All for One and One for All

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Why Do We Bother?

So, we know that as consumers, many of us trust what our peers say about a product far more than what a company says. But what compels people to share their opinions so freely in the first place? Here are a few reasons:

  1. to start a conversation and connect with a brand on a personal level
  2. to showcase a part of their personality to their own networks
  3. to contribute knowledge to a community
  4. to win a prize or reward
  5. to let off steam and feel heard

You probably just cringed at that last point. Many of us in the tourism and services industries have a deep paranoia around negative reviews. Anything, anything but negative reviews!

That fear comes with far more costs than rewards, however. Moreover, negative reviews can even be an opportunity for your brand to shine. (Go to minute 22 of my marketing video chat to hear why. It’s at the bottom of this post.)

Now that we know why someone would talk about your brand online, let’s cut to the chase: how do you engage this audience and use its content to enhance your marketing?

Make It Easy for Followers to Talk to You

There are a few parts to this objective: First, you absolutely need a profile on platforms where customers are generating content. This means you need to know your audience and where they communicate—that’s key. The sheer number of social media platforms out there easily overwhelms even the savviest of marketers. But deciding which ones really matter isn’t a Promethean task. Just get to know your customers and where they live online. The obvious channels to work on first are Facebook, Twitter, and Instagram. Are your guests using channels other than these three? The easiest way to find out may just be to ask.

Once you know where your customers e-congregate, give them opportunities to post on your profile.

I love the idea of in-store photo booths. If you have a lounge area at your zip tour or adventure park, you might consider setting something up like the beverage brand Fanta did. They had advertisements on the street prompting people to take a selfie. After participants published their images on Instagram with a Fanta-branded hashtag, the billboard would spit out a take-home photo from a built-in printer.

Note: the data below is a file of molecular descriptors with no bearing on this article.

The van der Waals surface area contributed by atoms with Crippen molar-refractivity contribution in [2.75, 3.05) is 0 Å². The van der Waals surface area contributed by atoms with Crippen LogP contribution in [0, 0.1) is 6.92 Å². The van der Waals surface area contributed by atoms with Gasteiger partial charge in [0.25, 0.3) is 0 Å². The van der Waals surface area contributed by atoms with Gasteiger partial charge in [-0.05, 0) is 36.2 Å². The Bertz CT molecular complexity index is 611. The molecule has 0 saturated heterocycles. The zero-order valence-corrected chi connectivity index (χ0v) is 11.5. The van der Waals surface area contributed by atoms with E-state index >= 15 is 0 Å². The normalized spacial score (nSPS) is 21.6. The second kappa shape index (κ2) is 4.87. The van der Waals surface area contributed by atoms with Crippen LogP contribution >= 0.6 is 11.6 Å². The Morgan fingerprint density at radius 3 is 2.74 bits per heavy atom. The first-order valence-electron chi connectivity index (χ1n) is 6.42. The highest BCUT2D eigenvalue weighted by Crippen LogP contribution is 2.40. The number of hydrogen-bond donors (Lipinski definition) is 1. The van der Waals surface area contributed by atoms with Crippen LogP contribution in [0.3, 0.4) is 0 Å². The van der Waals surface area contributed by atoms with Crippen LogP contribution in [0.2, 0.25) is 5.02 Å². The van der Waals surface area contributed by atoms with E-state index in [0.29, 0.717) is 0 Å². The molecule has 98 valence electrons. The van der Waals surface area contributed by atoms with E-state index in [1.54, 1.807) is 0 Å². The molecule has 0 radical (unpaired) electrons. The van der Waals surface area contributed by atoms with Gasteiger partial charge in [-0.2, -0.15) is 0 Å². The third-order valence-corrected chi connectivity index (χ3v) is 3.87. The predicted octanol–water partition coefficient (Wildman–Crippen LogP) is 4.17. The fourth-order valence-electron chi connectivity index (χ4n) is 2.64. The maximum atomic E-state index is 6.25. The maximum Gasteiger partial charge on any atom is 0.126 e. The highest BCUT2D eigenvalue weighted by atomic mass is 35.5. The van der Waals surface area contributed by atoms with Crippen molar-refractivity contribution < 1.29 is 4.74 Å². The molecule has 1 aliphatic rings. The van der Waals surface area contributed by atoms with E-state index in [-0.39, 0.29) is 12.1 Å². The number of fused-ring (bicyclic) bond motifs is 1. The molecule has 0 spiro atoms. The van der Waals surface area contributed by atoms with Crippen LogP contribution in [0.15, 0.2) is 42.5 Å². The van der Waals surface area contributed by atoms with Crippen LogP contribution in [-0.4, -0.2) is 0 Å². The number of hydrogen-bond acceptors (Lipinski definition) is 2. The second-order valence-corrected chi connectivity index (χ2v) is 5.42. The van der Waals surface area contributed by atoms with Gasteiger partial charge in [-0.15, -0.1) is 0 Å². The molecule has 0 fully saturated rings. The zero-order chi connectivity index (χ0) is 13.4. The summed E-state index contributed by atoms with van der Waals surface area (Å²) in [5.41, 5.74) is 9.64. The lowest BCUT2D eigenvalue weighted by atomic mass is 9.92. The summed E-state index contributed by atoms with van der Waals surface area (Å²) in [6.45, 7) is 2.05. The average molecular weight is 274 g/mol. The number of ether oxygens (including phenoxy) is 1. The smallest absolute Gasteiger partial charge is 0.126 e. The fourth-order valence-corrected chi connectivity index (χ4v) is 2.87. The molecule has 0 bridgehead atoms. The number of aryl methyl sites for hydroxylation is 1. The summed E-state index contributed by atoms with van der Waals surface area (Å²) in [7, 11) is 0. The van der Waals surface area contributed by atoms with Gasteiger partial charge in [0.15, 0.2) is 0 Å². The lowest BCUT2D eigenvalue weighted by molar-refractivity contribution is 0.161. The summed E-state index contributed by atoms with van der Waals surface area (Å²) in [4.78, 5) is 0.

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Provide your guests with a fun opportunity to post content that features your brand.

You could take this premise and make it as high- or low-tech as you please. What if instead of a photo booth, you had a bin of fun photo props and branded selfie frames?

What you do matters less than how you present it. It’s more important to create shareable moments when your guests are most likely to participate. Though it’d be great to get pictures on the course, for example, logistically it probably doesn’t make sense.

For this strategy to work, you have to plot out the customer’s experience. From the moment she arrives at your park to the moment she leaves, how can you promote chances for user generated content?

Could you create opportunities during the check-in stage? Or maybe you’d like to capitalize on high spirits after the tour. Think about the different inflection points during the activity and find organic ways to prompt a photo, video, or post that could build your brand.

On a zip tour or adventure course, there are plenty of Kodak moments. But getting reviews can be trickier.

Don’t be shy about mentioning TripAdvisor at the end of your tour. Your guides have spent the last couple hours forming a genuine relationship and offering a memorable experience for your customers. After all that, a quick review isn’t too much to ask.

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About Author

Julia Barrero is a contributing columnist for Adventure Park Insider and the head of marketing at Xola, the booking and marketing software that zip lines, adventure parks, and other tour operators. Julia is also the lead writer behind Xola University, a business and marketing blog for tour industry professionals. She claims to have a writer's heart and a scientist's brain, which makes her a natural marketer. She specializes in data analysis for tour and activity companies. Through her blog posts, she hopes to turn tour operators everywhere into Jedi Marketing Masters.

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